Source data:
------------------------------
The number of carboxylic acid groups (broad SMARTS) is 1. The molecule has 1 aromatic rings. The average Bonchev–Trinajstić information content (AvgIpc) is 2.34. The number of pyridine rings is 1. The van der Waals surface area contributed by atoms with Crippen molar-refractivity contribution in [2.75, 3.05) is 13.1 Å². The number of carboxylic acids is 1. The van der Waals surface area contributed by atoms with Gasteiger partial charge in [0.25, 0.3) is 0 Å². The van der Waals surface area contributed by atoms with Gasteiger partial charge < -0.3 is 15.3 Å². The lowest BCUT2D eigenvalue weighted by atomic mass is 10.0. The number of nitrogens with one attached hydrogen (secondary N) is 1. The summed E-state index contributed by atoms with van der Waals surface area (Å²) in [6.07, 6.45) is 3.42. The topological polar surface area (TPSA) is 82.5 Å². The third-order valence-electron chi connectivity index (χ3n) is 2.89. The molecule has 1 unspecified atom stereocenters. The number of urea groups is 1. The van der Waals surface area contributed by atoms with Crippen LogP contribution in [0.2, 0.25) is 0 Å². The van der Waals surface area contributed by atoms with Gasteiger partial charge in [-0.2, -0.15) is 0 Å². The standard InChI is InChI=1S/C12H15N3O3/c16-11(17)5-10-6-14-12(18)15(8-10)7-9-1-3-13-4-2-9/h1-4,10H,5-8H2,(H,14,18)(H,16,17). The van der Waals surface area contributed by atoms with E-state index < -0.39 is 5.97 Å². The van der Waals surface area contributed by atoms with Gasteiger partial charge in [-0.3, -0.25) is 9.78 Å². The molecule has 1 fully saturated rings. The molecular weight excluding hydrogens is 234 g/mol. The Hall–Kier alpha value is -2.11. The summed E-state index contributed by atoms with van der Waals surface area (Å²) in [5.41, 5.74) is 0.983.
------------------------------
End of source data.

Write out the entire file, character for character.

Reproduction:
The number of carboxylic acid groups (broad SMARTS) is 1. The molecule has 1 aromatic rings. The average Bonchev–Trinajstić information content (AvgIpc) is 2.34. The number of pyridine rings is 1. The van der Waals surface area contributed by atoms with Crippen molar-refractivity contribution in [2.75, 3.05) is 13.1 Å². The number of carboxylic acids is 1. The van der Waals surface area contributed by atoms with Gasteiger partial charge in [0.25, 0.3) is 0 Å². The van der Waals surface area contributed by atoms with Gasteiger partial charge < -0.3 is 15.3 Å². The lowest BCUT2D eigenvalue weighted by atomic mass is 10.0. The number of nitrogens with one attached hydrogen (secondary N) is 1. The summed E-state index contributed by atoms with van der Waals surface area (Å²) in [6.07, 6.45) is 3.42. The topological polar surface area (TPSA) is 82.5 Å². The third-order valence-electron chi connectivity index (χ3n) is 2.89. The molecule has 1 unspecified atom stereocenters. The number of urea groups is 1. The van der Waals surface area contributed by atoms with Crippen LogP contribution in [0.2, 0.25) is 0 Å². The van der Waals surface area contributed by atoms with Gasteiger partial charge in [-0.2, -0.15) is 0 Å². The standard InChI is InChI=1S/C12H15N3O3/c16-11(17)5-10-6-14-12(18)15(8-10)7-9-1-3-13-4-2-9/h1-4,10H,5-8H2,(H,14,18)(H,16,17). The van der Waals surface area contributed by atoms with E-state index < -0.39 is 5.97 Å². The van der Waals surface area contributed by atoms with Gasteiger partial charge in [-0.3, -0.25) is 9.78 Å². The molecule has 1 fully saturated rings. The molecular weight excluding hydrogens is 234 g/mol. The Hall–Kier alpha value is -2.11. The summed E-state index contributed by atoms with van der Waals surface area (Å²) in [5.41, 5.74) is 0.983.